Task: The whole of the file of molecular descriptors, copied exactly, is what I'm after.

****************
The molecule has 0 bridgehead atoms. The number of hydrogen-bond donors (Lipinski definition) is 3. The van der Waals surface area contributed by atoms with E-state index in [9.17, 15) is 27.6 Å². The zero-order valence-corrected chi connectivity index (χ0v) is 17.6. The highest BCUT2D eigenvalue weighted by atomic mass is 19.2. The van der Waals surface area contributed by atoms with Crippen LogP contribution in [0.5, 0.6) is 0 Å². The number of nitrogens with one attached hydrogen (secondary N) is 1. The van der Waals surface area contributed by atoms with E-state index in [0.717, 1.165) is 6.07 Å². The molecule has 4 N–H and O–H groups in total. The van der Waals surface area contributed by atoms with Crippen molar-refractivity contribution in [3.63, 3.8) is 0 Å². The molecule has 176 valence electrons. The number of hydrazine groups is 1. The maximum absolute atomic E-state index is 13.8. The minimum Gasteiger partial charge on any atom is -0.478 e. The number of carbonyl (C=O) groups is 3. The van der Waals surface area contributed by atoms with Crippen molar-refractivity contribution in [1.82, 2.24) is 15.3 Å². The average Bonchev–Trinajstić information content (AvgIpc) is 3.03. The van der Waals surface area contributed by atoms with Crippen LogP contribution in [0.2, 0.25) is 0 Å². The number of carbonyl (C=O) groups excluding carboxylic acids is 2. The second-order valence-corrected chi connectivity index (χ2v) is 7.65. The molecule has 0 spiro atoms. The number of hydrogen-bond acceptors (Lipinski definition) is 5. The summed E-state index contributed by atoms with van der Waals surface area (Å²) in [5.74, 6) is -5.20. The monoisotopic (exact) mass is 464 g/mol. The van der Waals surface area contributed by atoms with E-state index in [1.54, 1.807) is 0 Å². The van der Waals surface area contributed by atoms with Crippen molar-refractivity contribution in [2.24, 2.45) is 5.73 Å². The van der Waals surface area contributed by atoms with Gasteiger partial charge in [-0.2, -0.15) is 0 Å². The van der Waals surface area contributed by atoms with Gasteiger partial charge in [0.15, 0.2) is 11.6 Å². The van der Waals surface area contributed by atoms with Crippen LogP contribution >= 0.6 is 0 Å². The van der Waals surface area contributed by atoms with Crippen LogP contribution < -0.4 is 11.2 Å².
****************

The molecule has 0 bridgehead atoms. The number of hydrogen-bond donors (Lipinski definition) is 3. The van der Waals surface area contributed by atoms with E-state index in [9.17, 15) is 27.6 Å². The zero-order valence-corrected chi connectivity index (χ0v) is 17.6. The highest BCUT2D eigenvalue weighted by atomic mass is 19.2. The van der Waals surface area contributed by atoms with Crippen LogP contribution in [0.5, 0.6) is 0 Å². The number of nitrogens with one attached hydrogen (secondary N) is 1. The van der Waals surface area contributed by atoms with E-state index in [0.717, 1.165) is 6.07 Å². The molecule has 4 N–H and O–H groups in total. The van der Waals surface area contributed by atoms with Crippen molar-refractivity contribution in [3.63, 3.8) is 0 Å². The molecule has 176 valence electrons. The number of hydrazine groups is 1. The maximum absolute atomic E-state index is 13.8. The minimum Gasteiger partial charge on any atom is -0.478 e. The number of carbonyl (C=O) groups is 3. The van der Waals surface area contributed by atoms with Crippen molar-refractivity contribution in [1.82, 2.24) is 15.3 Å². The average Bonchev–Trinajstić information content (AvgIpc) is 3.03. The van der Waals surface area contributed by atoms with Crippen LogP contribution in [0.2, 0.25) is 0 Å². The number of carbonyl (C=O) groups excluding carboxylic acids is 2. The second-order valence-corrected chi connectivity index (χ2v) is 7.65. The molecule has 0 spiro atoms. The number of hydrogen-bond acceptors (Lipinski definition) is 5. The summed E-state index contributed by atoms with van der Waals surface area (Å²) in [5.74, 6) is -5.20. The monoisotopic (exact) mass is 464 g/mol. The van der Waals surface area contributed by atoms with E-state index in [1.54, 1.807) is 0 Å². The van der Waals surface area contributed by atoms with Crippen molar-refractivity contribution in [2.24, 2.45) is 5.73 Å². The van der Waals surface area contributed by atoms with Gasteiger partial charge in [-0.2, -0.15) is 0 Å². The van der Waals surface area contributed by atoms with Gasteiger partial charge in [0.15, 0.2) is 11.6 Å². The van der Waals surface area contributed by atoms with Crippen LogP contribution >= 0.6 is 0 Å². The van der Waals surface area contributed by atoms with Crippen LogP contribution < -0.4 is 11.2 Å².